3 green onions, trimmed and cut into 1/2-inch pieces
1 14-ounce package soft tofu, drained and cut into 1/2-inch cubes
1. Pour enough warm water over the mushrooms in bowl to cover them completely. Soak until softened, about 20 minutes. Drain, discard the stems, and coarsely chop the caps.
2. Marinate the turkey: stir the ground turkey, 2 teaspoons of soy sauce, and 2 teaspoons of cornstarch together until evenly mixed. Let stand for 10 minutes.
3. Prepare the sauce:: stir the water, remaining two teaspoons soy sauce, and sesame oil together in a small bowl.
4. Heat a wok over high heat until hot. Add the oil and swirl to coat the sides. Add the garlic and stir-fry until fragrant, about 20 seconds. Add the turkey, hot bean paste, and Sichuan peppercorns and stir-fry until the turkey is crumbly, about 3 minutes.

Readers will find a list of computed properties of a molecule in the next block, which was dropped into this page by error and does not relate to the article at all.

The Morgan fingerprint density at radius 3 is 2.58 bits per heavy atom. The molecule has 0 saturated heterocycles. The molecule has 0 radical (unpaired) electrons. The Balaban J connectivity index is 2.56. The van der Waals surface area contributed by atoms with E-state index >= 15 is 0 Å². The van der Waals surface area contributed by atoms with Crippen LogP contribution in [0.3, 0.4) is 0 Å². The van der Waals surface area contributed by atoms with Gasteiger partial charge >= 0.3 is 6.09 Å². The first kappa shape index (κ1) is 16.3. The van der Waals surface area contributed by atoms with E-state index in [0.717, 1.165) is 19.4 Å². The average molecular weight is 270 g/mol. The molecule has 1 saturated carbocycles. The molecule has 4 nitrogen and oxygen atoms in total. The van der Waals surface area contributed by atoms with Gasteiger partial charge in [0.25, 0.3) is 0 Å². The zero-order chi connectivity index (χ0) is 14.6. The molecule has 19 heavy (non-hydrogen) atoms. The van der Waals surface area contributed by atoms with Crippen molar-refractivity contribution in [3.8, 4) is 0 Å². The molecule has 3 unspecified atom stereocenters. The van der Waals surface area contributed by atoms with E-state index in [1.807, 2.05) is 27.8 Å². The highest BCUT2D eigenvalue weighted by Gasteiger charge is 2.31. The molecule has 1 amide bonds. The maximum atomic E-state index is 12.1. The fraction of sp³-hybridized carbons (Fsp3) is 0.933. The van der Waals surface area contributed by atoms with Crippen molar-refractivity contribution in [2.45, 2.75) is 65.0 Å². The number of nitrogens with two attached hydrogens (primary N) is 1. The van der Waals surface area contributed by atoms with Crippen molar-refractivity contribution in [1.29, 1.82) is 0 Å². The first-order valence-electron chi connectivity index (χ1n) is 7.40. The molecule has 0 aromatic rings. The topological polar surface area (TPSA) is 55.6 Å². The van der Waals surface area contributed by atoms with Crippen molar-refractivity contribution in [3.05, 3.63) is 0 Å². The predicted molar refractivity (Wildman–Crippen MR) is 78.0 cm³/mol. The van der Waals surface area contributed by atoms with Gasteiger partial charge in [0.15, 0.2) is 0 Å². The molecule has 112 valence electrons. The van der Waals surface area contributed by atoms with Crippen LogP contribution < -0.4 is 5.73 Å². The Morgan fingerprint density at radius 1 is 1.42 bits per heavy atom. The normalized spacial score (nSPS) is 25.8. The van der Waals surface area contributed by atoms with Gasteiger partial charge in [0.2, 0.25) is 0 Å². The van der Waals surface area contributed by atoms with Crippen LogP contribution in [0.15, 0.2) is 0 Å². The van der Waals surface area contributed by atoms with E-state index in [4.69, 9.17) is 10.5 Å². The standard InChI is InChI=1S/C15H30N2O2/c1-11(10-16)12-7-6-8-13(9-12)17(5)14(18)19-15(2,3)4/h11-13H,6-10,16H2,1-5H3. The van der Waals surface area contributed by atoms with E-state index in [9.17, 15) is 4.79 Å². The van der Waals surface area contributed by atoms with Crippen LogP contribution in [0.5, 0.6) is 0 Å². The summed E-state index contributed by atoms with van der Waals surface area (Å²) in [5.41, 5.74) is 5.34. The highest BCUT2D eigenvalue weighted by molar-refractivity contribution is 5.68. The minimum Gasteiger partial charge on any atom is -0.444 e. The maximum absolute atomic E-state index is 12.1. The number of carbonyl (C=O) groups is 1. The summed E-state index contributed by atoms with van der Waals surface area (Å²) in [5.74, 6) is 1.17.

5. Pour the sauce into the work, then stir in the mushrooms, water chestnuts and green onions. Slide the tofu into the work and stir gently to coat the tofu with the sauce and heat through, about 2 minutes.
6. In a small bowl, dissolve the remaining 2 teaspoons cornstarch in 2 teaspoons water. Pour the dissolved cornstarch into the wok and cook gently, stirring, until the sauce boils and thickens, about 1 minute. Spoon the tofu and sauce onto a serving platter and serve hot, alongside cooked rice.
Every once in a while, I stumble upon a recipe that’s so good I end up making it time and time again. Chicken parmigiana may not be the fanciest dish, it may not be the most revolutionary, but it’s one of my favorite things to cook — and it’s one of my most requested.
The beauty of this dish is in its versatility: veal, or even fried slices of eggplant can be substituted for the chicken, and it can be served by itself, or alongside pasta or focaccia bread. My favorite pairing is spaghettini that’s been tossed with toasted garlic, red pepper flakes, chopped parsley, and a bit of grated Parmesan cheese.
3 tablespoons extra-virgin olive oil
1/2 onion, chopped
4 garlic cloves, thinly sliced
2 cans (28 ounces each) peeled whole tomatoes, pureed in a food processor
1/2 teaspoon crushed red-pepper flakes